Success Brings Scrutiny
Perhaps no tennis team has been so analyzed in the past few years as the Baylor men's team.
After staying near the bottom of the Southwest Conference standings for years, the Baylor men have rocketed to the top of the Big 12 and the national rankings, winning the past four Big 12 regular-season and tournament championships and taking home the national title in 2004. In 2005, they lost in the national final.
Because the team's top players have been from other countries, coach Matt Knoll has had to deal with allegations about his athletes.
Did this player play for a pro team? Is this one too old? Did one accept too much prize money?
Many coaches want to look into the background of Baylor's international players to make sure they're eligible, and institutions are the ones who make the initial inquiries, not the NCAA.
With questions coming from his peers, Knoll decided years ago to take it all in stride, because he believes he has stayed within NCAA guidelines.
"Frankly, I just don't think about it," Knoll said. "I don't worry about how we're perceived. Here, we have a clear vision of what we're trying to do. We feel really good about what we're trying to do, and, in life, that's all you can control."
Knoll said the scrutiny has been going on "since I can remember us being any good," but he doesn't speak of specific allegations.
Each of the past three years, Baylor has received a letter from the NCAA asking it to respond to allegations. All three times, it was about the same players, but with different issues. In 2003 and 2005, the inquiries came from fellow Big 12 institutions.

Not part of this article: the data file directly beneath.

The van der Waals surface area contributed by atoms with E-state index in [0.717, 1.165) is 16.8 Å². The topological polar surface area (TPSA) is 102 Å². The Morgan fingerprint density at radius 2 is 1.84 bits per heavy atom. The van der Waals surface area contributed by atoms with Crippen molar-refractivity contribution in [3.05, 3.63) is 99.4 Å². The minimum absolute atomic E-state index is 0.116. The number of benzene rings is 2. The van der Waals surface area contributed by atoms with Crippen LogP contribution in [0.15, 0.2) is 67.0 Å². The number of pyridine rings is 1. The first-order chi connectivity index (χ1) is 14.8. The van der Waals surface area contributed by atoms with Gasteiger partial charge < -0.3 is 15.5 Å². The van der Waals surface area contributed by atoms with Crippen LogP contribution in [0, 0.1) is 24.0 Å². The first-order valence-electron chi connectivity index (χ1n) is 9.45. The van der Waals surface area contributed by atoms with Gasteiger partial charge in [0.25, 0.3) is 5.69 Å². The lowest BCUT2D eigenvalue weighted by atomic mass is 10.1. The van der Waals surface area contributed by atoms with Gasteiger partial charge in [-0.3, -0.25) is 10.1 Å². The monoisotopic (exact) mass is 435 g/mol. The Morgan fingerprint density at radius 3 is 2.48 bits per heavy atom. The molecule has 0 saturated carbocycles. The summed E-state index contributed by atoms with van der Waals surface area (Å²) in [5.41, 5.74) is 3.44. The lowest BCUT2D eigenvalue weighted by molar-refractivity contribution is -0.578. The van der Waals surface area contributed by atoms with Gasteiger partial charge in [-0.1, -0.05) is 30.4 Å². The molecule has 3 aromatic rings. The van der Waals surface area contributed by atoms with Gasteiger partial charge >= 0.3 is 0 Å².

The worst part for Knoll was that each time it happened was a week before the NCAA Tournament.
"They clearly don't have the best interest of the student-athletes in mind when they're handling some of this stuff," Knoll said.
Each time, Baylor cleared everything up and the players were given the OK to play.
Paul Bradshaw, an associate athletic director at Baylor, said people have perceptions about German tennis that are not accurate.
"People try to paint German tennis with a very broad brush, saying that all competition in German club tennis is professional," Bradshaw said. "That is simply not true. Otherwise, there could be no German players in NCAA tennis."
Even with the problems he has faced, Knoll does not necessarily support the proposed NCAA amateurism clearinghouse or the 20-year-old rule. Knoll is afraid of the clearinghouse being a "bureaucratic nightmare."
"I'm all about the kids," Knoll said. "I want kids to have an opportunity, and I'd hate for a kid that should be playing college sports not to have an opportunity to.''
From Far and Wide
Over the last two years, the Baylor men's tennis team has won the national championship (2004) and been runner-up (2005). The Bears have done it with 11 international players and two American-born players. Both years, Baylor's singles players during the finals were all international.
|Benjamin Becker||Orscholz, Germany|
|Benedikt Dorsch||Weiden, Germany|
|Michal Kokta||Prague, Czech Republic|
|Barry McLaren||Edinburgh, Scotland|
|Lars Poerschke||Buseck, Germany|
|Vladimir Portnov||Moscow, Russia|
|Jon Reckewey||Lincoln, Nebraska|
|Greg Shearer||Christchurch, New Zealand|
|Will Ward||Auchland, New Zealand|
|Matija Zgaga||Maribor, Slovenia|
|Jason Gould||New Braunfels, Texas|
|Ivor Lovrak||Zagreb, Croatia|
|Matias Marin||Rosario, Argentina|
|Reiner Neurohr||Worms, Germany|